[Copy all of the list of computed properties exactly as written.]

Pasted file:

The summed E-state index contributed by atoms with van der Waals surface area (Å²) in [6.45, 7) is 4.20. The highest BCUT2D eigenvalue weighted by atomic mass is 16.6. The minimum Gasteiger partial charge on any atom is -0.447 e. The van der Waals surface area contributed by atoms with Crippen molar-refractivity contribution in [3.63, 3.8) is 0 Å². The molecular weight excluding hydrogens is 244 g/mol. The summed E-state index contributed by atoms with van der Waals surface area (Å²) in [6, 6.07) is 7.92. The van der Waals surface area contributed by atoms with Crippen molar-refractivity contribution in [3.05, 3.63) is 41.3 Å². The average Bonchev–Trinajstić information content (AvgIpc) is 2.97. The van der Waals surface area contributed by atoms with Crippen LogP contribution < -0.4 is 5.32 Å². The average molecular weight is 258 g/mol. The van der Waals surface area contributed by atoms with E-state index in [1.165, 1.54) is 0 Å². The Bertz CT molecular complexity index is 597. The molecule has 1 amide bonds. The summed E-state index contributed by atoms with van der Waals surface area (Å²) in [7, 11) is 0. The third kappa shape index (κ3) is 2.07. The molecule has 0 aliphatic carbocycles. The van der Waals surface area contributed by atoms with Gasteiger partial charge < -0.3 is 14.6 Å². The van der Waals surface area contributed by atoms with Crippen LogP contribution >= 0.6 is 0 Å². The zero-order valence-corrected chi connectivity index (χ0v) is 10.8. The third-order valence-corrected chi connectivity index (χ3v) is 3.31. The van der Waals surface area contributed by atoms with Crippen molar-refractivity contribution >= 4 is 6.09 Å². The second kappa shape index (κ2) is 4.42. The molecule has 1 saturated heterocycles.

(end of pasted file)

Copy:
The summed E-state index contributed by atoms with van der Waals surface area (Å²) in [6.45, 7) is 4.20. The highest BCUT2D eigenvalue weighted by atomic mass is 16.6. The minimum Gasteiger partial charge on any atom is -0.447 e. The van der Waals surface area contributed by atoms with Crippen molar-refractivity contribution in [3.63, 3.8) is 0 Å². The molecular weight excluding hydrogens is 244 g/mol. The summed E-state index contributed by atoms with van der Waals surface area (Å²) in [6, 6.07) is 7.92. The van der Waals surface area contributed by atoms with Crippen molar-refractivity contribution in [3.05, 3.63) is 41.3 Å². The average Bonchev–Trinajstić information content (AvgIpc) is 2.97. The van der Waals surface area contributed by atoms with Crippen LogP contribution < -0.4 is 5.32 Å². The average molecular weight is 258 g/mol. The van der Waals surface area contributed by atoms with E-state index in [1.165, 1.54) is 0 Å². The Bertz CT molecular complexity index is 597. The molecule has 1 amide bonds. The summed E-state index contributed by atoms with van der Waals surface area (Å²) in [7, 11) is 0. The third kappa shape index (κ3) is 2.07. The molecule has 0 aliphatic carbocycles. The van der Waals surface area contributed by atoms with Gasteiger partial charge < -0.3 is 14.6 Å². The van der Waals surface area contributed by atoms with Crippen LogP contribution >= 0.6 is 0 Å². The zero-order valence-corrected chi connectivity index (χ0v) is 10.8. The third-order valence-corrected chi connectivity index (χ3v) is 3.31. The van der Waals surface area contributed by atoms with Crippen molar-refractivity contribution >= 4 is 6.09 Å². The second kappa shape index (κ2) is 4.42. The molecule has 1 saturated heterocycles.